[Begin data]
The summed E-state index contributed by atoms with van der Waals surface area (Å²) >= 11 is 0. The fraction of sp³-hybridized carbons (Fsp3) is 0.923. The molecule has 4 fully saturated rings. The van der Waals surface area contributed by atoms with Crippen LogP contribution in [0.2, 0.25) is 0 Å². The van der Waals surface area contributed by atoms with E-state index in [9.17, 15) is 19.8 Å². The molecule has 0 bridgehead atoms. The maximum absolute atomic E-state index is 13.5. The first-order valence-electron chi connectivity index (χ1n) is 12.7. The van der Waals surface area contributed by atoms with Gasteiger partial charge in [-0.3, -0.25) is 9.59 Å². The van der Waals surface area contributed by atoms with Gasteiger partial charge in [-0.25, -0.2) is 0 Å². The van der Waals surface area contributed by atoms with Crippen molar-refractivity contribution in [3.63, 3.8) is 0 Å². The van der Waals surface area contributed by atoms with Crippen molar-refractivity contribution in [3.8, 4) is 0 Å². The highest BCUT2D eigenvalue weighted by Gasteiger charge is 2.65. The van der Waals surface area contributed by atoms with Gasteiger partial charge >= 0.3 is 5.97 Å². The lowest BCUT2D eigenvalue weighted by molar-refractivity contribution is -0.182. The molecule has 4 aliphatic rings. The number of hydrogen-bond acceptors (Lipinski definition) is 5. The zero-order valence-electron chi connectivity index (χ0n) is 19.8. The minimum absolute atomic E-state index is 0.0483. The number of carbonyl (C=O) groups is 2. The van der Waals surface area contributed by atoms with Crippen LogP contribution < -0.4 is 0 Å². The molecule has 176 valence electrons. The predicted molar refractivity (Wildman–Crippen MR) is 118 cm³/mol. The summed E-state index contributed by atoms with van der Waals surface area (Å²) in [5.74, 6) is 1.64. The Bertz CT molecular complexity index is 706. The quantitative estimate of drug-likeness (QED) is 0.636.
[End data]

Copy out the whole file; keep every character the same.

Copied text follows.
The summed E-state index contributed by atoms with van der Waals surface area (Å²) >= 11 is 0. The fraction of sp³-hybridized carbons (Fsp3) is 0.923. The molecule has 4 fully saturated rings. The van der Waals surface area contributed by atoms with Crippen LogP contribution in [0.2, 0.25) is 0 Å². The van der Waals surface area contributed by atoms with E-state index in [9.17, 15) is 19.8 Å². The molecule has 0 bridgehead atoms. The maximum absolute atomic E-state index is 13.5. The first-order valence-electron chi connectivity index (χ1n) is 12.7. The van der Waals surface area contributed by atoms with Gasteiger partial charge in [-0.3, -0.25) is 9.59 Å². The van der Waals surface area contributed by atoms with Gasteiger partial charge in [-0.25, -0.2) is 0 Å². The van der Waals surface area contributed by atoms with Crippen molar-refractivity contribution in [3.63, 3.8) is 0 Å². The van der Waals surface area contributed by atoms with Crippen molar-refractivity contribution in [3.8, 4) is 0 Å². The highest BCUT2D eigenvalue weighted by Gasteiger charge is 2.65. The van der Waals surface area contributed by atoms with Gasteiger partial charge >= 0.3 is 5.97 Å². The lowest BCUT2D eigenvalue weighted by molar-refractivity contribution is -0.182. The molecule has 4 aliphatic rings. The number of hydrogen-bond acceptors (Lipinski definition) is 5. The zero-order valence-electron chi connectivity index (χ0n) is 19.8. The minimum absolute atomic E-state index is 0.0483. The number of carbonyl (C=O) groups is 2. The van der Waals surface area contributed by atoms with Crippen LogP contribution < -0.4 is 0 Å². The molecule has 176 valence electrons. The predicted molar refractivity (Wildman–Crippen MR) is 118 cm³/mol. The summed E-state index contributed by atoms with van der Waals surface area (Å²) in [5.74, 6) is 1.64. The Bertz CT molecular complexity index is 706. The quantitative estimate of drug-likeness (QED) is 0.636.